and joined right in with our other volunteers. As each person made their
way through the serving line, many of them were greeted with “It’s all about
Jesus!” as they were receiving their food.

As I was watching her I felt a little uneasy, thinking, “Oh no, did I make
a mistake? Maybe her approach is going to turn folks off.”
But then I continued to observe the reactions of most of our guests.
Frankly, most folks didn’t seem to pay much attention to her mantra. They
were just happy to receive some food, and move on down the line.

But I’m sure she also received her share of mixed reactions. In other
words, some would’ve readily agree with her mantra, and offer an affirmative
response. Others, in all likelihood, were not so amused. And some were
undoubtedly more than a little irked at this sister’s seeming insensitivity.
Not one to get overly concerned, I chose to just sit back and think about
the profundity of what she was saying.

To be sure, I agree with her that it really is “all about Jesus!” And so, if “it”
really is all about Jesus then what’s wrong with expressing our beliefs—even
if it’s done in an unconventional manner or at an unexpected moment? If the
lady’s tone is sincere and humble, and she’s just being herself—I mean, I don’t
think I have a problem with that.

And I can guess who else doesn’t have a problem with it. After all, Jesus,
said it referring to himself in so many different ways. He was declaring in
no uncertain terms: “It’s all about me!” (See John 8:12, 11:25, 14:6, to cite
a few examples)

And so, if this is true, then Janice’s way of praising his being will be more
than welcome. For myself, I freely admit that I’d much rather hear this truth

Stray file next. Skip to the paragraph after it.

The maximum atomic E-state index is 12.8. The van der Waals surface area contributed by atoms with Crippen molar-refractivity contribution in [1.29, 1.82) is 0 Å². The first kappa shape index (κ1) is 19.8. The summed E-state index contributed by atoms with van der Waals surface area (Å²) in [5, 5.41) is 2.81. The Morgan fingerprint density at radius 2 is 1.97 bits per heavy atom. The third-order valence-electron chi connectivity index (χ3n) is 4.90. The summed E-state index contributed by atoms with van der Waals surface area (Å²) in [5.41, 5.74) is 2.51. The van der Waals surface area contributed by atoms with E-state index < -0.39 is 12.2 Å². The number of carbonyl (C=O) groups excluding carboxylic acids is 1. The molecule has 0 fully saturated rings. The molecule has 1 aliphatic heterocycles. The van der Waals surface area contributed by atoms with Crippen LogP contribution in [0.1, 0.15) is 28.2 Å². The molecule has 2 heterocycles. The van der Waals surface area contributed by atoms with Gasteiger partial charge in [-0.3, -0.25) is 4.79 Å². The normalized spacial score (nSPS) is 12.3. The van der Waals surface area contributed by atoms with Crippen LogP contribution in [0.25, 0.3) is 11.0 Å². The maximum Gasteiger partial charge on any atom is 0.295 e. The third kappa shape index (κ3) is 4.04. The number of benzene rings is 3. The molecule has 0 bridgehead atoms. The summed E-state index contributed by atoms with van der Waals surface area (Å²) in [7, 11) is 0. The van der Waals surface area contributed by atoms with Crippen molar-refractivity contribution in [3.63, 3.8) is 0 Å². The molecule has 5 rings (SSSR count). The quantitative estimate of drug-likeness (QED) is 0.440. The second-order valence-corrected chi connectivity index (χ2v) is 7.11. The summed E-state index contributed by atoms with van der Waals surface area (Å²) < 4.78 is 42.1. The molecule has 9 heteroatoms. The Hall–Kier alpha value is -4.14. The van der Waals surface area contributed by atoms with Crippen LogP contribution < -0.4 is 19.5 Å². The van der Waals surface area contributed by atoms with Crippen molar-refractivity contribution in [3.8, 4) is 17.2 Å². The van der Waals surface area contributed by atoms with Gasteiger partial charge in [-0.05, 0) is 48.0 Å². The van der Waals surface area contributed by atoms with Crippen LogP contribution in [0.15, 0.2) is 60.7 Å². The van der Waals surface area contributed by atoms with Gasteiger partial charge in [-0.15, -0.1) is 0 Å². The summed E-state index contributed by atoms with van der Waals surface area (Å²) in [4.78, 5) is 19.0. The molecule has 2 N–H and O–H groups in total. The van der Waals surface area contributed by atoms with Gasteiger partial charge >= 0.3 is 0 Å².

proclaimed from this sister’s lips than from almost anyone else. When she
says it, I believe it a little more so.

And here’s a pic of “Sister Pattie” that was on her memorial service notification.

Just another fine example of “the least” teaching us exactly “Who” it’s all about.

Thanks for stopping by.


17 Jul 2019

Down But Not Out in Montpelier, VT 

By |2019-08-05T08:59:10-05:00July 17th, 2019|Everyday People|0 Comments

Meet Nic, Jay, and Robby

I was visiting my wonderful relatives in Montpelier, VT in late June 2019.  My cousin Larry took my wife Sandy and I on a little downtown tour of the State’s capitol.  We wandered the streets taking in the old, historic buildings as well as the blend of hip, welcoming cafes, bars, restaurants, vintage and book stores.  And along the way, we ran into Nic, Jay, and Robby.  They were just hanging out on the streets, with a sign that said they would tell a joke for a quarter.

I stopped for a few minutes to chat with them while Larry and Sandy continued on down the street. I discovered that Nic was from Houston TX, Jay was from Gooding, ID, and Robby was from Memphis, TN.  Nic told us he’d been living the life of a modern-day vagabond, traveling all the country for the past couple of years.

I asked him what was his experience of choosing that type of lifestyle.  He thought for a moment, and then said, “Things are sometimes good . . .  and then there’s times when things are not so good.”

We chatted a little more, talked about Jesus a bit.  And then they OK’d me sharing their pic on my blog.  And then I made a small contribution to their cause, which was to simply carry on another day.

Please say a prayer for these beggars, bums, hobos, panhandlers, wanderers, outcasts, and anything else you can think of to label them. There’s a lot of folks just living from day to day to see what might come their way.

And I believe God is not looking down on them.  But he is looking at how we treat folks such as these.

Thanks for stopping by.